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PostPosted: Sun Feb 17, 2013 11:43 am 
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Joined: Mon Mar 26, 2012 5:21 pm
Posts: 589
Unshipped the chain into the spokes, which locked-up and pulled the derailleur up and into the wheel snapping the dropout in the process, along the line of the adjuster screw.

It's only my beater Winter bike (1980's Raleigh, 531 main tubes, £50 for the whole bike), so I'm not too pissed off and I've had my money's worth from it.

I'd rather not skip it though, it's a perfectly decent hack. Getting the dropout replaced is certainly feasible and I was even thinking of getting track fork ends put in while I was at it.

Having a quick check online though it looks like it would cost £100-odd. I'm sure I could get the price down a bit, but even so that's a fair whack to spend on a modest frame.

Is this the sort of job that a competent engineering company could do, or does it need a jig?

Any other options/opinions/advice?


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PostPosted: Sun Feb 17, 2013 7:18 pm 
rBoTM Winner
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Joined: Tue Mar 27, 2012 9:28 pm
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Location: Mansfield Woodhouse, Nott's.
Just out of interest can we all see a picture of the damage...please :cry:


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PostPosted: Sun Feb 17, 2013 11:14 pm 
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Joined: Fri Oct 14, 2011 8:41 pm
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Location: Cumbria
Not sure an engineering firm will do brazing? normally needs a jig to get it lined up :)

Shaun


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PostPosted: Mon Feb 18, 2013 10:22 am 
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Location: London
DIY? That's very good opportunity to learn something new :) If the frame is not very valuable and repair cost is economically not reasonable, why not? It's not a rocket science.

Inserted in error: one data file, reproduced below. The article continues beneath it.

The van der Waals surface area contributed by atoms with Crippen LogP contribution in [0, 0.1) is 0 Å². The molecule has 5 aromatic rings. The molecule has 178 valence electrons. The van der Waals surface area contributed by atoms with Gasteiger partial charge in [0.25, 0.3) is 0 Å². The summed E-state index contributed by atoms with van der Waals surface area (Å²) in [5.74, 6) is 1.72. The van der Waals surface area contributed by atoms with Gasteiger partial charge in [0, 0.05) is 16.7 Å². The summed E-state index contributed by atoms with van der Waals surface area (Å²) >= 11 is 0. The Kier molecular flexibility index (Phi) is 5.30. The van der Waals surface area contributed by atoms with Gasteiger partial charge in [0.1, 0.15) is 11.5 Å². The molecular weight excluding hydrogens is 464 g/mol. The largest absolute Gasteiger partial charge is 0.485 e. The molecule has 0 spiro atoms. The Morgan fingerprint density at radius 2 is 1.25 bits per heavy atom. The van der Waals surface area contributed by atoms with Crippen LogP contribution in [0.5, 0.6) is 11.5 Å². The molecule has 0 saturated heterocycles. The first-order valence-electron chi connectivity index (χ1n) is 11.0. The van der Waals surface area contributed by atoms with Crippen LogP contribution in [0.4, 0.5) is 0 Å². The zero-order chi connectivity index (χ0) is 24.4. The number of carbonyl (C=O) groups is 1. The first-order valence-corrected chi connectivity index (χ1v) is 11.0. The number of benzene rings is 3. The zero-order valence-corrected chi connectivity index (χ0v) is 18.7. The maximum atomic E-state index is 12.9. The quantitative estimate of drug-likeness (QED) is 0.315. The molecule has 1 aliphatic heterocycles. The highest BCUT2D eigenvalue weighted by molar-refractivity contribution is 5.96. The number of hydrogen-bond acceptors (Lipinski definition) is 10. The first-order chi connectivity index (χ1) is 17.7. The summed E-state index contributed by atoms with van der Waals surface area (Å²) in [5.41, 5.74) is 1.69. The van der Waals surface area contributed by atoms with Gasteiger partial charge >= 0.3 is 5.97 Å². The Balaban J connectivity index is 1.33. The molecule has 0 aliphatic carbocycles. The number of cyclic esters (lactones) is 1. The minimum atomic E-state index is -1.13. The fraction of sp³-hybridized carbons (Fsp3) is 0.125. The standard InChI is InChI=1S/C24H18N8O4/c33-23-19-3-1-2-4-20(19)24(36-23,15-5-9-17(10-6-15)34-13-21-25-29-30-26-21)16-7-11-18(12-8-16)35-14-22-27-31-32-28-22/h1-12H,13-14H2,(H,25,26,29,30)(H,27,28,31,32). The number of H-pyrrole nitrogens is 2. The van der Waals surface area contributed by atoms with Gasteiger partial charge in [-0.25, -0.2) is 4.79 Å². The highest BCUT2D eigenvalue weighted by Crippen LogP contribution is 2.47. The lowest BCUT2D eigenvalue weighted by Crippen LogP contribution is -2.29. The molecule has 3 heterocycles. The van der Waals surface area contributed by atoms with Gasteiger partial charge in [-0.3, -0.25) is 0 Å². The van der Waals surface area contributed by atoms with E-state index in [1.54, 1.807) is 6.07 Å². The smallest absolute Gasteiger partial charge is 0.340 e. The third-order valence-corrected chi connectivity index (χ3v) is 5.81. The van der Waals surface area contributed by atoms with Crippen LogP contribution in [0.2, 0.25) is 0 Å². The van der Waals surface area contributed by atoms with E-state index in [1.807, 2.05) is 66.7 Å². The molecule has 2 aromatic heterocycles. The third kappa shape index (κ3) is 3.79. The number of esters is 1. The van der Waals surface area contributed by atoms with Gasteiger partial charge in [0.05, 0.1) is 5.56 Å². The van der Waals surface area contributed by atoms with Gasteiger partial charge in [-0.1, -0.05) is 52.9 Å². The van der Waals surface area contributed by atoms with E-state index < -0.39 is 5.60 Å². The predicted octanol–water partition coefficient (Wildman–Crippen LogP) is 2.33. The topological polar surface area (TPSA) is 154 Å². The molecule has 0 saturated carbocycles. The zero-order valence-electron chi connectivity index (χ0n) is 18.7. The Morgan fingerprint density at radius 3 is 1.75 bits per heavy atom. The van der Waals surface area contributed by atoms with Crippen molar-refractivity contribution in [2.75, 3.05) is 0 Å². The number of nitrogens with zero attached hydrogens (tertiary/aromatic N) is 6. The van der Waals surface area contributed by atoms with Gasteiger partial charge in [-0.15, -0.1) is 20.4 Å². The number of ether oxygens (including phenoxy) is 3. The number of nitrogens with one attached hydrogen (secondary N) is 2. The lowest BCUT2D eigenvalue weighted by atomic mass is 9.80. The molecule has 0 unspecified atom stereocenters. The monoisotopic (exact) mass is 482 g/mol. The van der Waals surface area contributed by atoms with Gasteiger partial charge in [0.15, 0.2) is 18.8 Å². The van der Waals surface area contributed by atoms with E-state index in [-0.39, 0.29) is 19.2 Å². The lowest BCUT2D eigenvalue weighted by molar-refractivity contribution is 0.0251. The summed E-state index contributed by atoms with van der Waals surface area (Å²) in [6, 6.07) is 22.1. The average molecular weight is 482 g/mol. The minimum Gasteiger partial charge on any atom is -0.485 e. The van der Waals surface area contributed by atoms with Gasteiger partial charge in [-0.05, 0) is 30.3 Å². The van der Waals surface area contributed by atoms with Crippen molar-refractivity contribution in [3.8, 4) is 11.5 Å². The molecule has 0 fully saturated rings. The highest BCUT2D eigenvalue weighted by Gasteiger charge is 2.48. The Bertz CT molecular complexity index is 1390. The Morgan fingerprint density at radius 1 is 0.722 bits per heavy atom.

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PostPosted: Mon Feb 18, 2013 11:54 am 
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Joined: Sun Jul 04, 2010 10:55 pm
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Location: YORKSHIRE
My local garage brazed a canti boss back on to my tandem for the cost of a pint three or four years ago and no problems at all.You can pick dropouts up on e bay now and then. Also easy to avoid a total respray by simply spraying in the drop out area in a contrasting colour.All a bit cheap and cheerfull but that seems to be the way you want to go with it so hope this helps
Regards
Peter


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PostPosted: Mon Feb 18, 2013 7:48 pm 
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Joined: Tue Jun 03, 2008 4:31 pm
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Nothing stopping you getting welded back on. Its hefty metal there. Any half decent mig welder will cope with that no problems. Tweek it straight whilst warm.


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PostPosted: Tue Feb 19, 2013 2:08 pm 
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I can weld so because of the bike I'd have a go at welding it back together, though you'd lose the adjuster screw in the process. This is how I'd probably do it:

-Check the snapped off part is straight
-File the two pieces so they form a V when you hold them together
-Clamp the two bits together on something flat using a couple of small clamps
-MIG weld with CO2 so as to make a nice hard weld similar to the slightly higher carbon steel used in drop-outs
-build the weld up until it's slightly proud
-dress it back with a file where necessary
-ready to use


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PostPosted: Wed Feb 20, 2013 4:49 pm 
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Thanks for all your suggestions: I'm considering my options...

To satisfy Ian's bloodlust, here are a couple of snaps:

Attachment:
derailleur.jpg
derailleur.jpg [ 208.61 KiB | Viewed 117 times ]


Attachment:
dropout.jpg
dropout.jpg [ 264.52 KiB | Viewed 117 times ]


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PostPosted: Thu Feb 21, 2013 1:54 pm 
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Oh, ok, that looks quite bent as well! In that case I'd still weld it, but I'd get another drop-out, cut it where the other one is snapped and use the same method. Just make sure the new drop-out is the same thickness as the old one or the wheel nut won't seat.


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